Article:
A.S. was recently diagnosed with Hodgkin disease and scheduled for a staging procedure. His previous axillary lymph node biopsy result was positive for Reed-Sternberg cells. The surgeon charted the results of the staging procedure as “stage I.”
1. What is the purpose of the staging procedure for A.S.?
Staging system establishes a correlation between anatomic extent of disease and prognosis. Staging is used to determine the most appropriate type of treatment: local, regional, or disseminated. 2. How does Hodgkin lymphoma spread in the body, and what does “stage I” signify for A.S.? Hodgkin disease arises in a single mutant cell located in a single node or chain of nodes and spreads characteristically to anatomically contiguous nodes. Stage I: Involvement of a single lymph node region is associated with a high cure rate. 3. What is the difference between Hodgkin disease and non-Hodgkin lymphoma? The primary difference between Hodgkin disease and non-Hodgkin lymphoma is the presence or absence of Reed-Sternberg cells. These large malignant cells are found in Hodgkin disease and are thought to be a type of malignant B lymphocyte. Non-Hodgkin lymphoma also usually develops in the lymph nodes, but can originate in any lymphatic tissue or organ.
It is commonly found in older adult, and in general there is a greater incidence in males than females. It is increasingly seen in AIDS patients. It involves T, B, or NK cells and has a poorer long-term survival than HD because most patients have advanced disease at the time of diagnosis. It does not spread in an orderly fashion along a lymphatic series of nodes and is not usually localized. The GI tract, liver, and bone marrow are more likely to be involved. The B symptoms of Hodgkin disease are not commonly seen.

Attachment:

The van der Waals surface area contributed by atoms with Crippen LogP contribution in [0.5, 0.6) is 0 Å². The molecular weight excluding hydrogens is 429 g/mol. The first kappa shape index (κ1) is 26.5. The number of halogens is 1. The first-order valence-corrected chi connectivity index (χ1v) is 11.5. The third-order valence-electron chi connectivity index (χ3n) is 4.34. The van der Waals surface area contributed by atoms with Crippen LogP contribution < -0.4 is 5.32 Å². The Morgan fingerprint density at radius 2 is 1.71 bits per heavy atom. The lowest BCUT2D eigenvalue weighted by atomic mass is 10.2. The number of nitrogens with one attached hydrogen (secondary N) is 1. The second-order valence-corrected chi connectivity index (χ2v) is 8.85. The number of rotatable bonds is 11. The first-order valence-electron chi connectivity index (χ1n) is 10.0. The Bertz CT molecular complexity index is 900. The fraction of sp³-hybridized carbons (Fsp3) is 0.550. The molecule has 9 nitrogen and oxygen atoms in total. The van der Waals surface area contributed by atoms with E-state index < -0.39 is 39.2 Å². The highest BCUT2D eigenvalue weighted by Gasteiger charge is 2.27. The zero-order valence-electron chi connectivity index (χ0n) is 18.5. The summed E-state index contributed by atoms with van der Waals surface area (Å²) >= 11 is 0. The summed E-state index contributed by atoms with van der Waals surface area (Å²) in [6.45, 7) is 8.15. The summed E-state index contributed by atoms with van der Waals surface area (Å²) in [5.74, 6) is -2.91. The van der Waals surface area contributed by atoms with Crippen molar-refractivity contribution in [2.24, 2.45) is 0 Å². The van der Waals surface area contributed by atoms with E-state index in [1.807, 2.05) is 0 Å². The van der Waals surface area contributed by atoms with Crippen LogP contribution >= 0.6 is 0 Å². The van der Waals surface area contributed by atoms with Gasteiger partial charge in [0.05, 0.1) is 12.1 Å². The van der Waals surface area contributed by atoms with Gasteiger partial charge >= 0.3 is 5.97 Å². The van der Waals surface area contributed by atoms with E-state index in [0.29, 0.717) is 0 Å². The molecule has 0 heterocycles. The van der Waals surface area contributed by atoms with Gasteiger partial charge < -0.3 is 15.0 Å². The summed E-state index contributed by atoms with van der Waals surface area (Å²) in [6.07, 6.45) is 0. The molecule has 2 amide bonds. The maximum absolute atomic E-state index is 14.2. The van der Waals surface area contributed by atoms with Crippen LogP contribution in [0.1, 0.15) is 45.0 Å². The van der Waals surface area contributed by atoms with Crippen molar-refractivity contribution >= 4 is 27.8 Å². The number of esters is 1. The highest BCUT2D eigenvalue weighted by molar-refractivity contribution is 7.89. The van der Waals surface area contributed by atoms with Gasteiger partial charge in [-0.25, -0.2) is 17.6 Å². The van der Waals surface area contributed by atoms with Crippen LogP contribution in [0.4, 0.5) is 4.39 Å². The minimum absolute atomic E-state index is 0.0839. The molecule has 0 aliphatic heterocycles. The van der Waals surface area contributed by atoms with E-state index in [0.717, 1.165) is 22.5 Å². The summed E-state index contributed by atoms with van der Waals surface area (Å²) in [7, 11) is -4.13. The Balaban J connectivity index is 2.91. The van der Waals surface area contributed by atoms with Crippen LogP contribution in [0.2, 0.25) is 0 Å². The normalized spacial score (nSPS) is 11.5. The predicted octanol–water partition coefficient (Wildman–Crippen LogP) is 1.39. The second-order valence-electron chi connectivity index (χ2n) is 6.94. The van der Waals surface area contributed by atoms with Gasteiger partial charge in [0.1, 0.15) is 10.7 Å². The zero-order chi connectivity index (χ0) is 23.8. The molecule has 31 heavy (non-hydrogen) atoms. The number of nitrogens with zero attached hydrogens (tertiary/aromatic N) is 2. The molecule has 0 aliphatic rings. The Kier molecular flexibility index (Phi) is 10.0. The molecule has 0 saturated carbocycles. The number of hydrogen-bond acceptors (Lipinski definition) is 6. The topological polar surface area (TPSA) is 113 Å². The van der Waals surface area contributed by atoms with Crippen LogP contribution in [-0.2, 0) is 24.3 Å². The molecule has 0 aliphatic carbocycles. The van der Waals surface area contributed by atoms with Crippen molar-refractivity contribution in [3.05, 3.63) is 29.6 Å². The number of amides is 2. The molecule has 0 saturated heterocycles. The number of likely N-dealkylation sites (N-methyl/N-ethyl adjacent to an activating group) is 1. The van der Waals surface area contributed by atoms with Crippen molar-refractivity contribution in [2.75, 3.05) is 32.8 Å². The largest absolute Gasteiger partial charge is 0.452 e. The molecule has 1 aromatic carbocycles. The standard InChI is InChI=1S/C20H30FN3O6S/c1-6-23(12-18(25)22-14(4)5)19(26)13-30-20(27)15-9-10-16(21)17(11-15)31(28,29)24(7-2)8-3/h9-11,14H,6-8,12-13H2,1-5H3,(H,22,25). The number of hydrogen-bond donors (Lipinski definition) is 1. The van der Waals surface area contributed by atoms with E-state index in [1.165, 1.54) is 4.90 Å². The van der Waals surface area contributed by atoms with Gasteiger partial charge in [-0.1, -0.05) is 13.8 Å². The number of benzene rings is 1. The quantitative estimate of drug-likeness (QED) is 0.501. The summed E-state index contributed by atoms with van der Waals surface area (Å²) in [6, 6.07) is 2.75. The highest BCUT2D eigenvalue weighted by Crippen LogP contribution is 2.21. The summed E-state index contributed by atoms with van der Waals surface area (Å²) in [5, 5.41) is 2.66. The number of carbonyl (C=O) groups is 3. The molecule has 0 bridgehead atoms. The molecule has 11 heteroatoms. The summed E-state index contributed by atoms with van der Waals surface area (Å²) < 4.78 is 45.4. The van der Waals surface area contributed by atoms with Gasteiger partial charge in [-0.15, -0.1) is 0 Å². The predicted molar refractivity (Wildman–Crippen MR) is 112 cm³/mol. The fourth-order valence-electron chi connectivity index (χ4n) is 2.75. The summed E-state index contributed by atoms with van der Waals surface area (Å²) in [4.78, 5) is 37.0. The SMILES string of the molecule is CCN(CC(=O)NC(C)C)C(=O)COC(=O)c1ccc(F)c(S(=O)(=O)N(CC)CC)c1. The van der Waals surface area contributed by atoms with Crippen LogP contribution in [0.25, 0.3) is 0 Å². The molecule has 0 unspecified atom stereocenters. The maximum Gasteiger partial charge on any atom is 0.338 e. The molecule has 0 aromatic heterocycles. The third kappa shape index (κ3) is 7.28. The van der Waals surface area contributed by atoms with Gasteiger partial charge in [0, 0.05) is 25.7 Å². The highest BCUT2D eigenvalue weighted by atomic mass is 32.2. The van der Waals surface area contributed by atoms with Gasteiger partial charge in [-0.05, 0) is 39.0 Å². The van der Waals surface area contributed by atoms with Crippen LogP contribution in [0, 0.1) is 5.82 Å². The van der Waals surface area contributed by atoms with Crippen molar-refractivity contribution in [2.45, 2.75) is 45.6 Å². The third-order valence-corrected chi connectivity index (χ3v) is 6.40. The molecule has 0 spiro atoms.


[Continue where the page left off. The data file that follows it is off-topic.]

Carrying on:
Hodgkin disease is usually localized at a single axial group of nodes (cervical, mediastinal, paraaortic), and continuous spread along the string of nodes is the norm. B symptoms (fever, weight loss, night sweats) are common. It is common in persons older than 50 years and in those ages 15 to 35 years, and there is a greater occurrence in males.
4. What is the prognosis and predicted therapy for A.S. now that he has been diagnosed with stage I Hodgkin disease? Overall 10-year survival rate is 90%.
Stages I and II: may be managed with radiation therapy alone unless a large mediastinal mass is present (not seen in this case), when a combination of chemotherapy and radiation therapy is indicated.
5. What side effects might A.S. expect from this therapy?
Radiation, like chemotherapy, may result in bone marrow suppression leading to anemia, thrombocytopenia, and leukopenia. Anemia produces a decrease in oxygen carrying capacity, reducing activity tolerance. There is an increased risk of bleeding with thrombocytopenia, and of infection with leucopenia. Both chemotherapy and radiation therapy increase risk of developing later malignancies.
Example (only) of reference
Banasik, Jacquelyn L. and Lee-Ellen C. Copstead. 4th ed. St. Louis, MO: Saunders Elsevier, 2010. Pathophysiology. http://www.mayoclinic.com/health/type-1-diabetes-in-children/DS00931/DSECTION=tests-and-diagnosis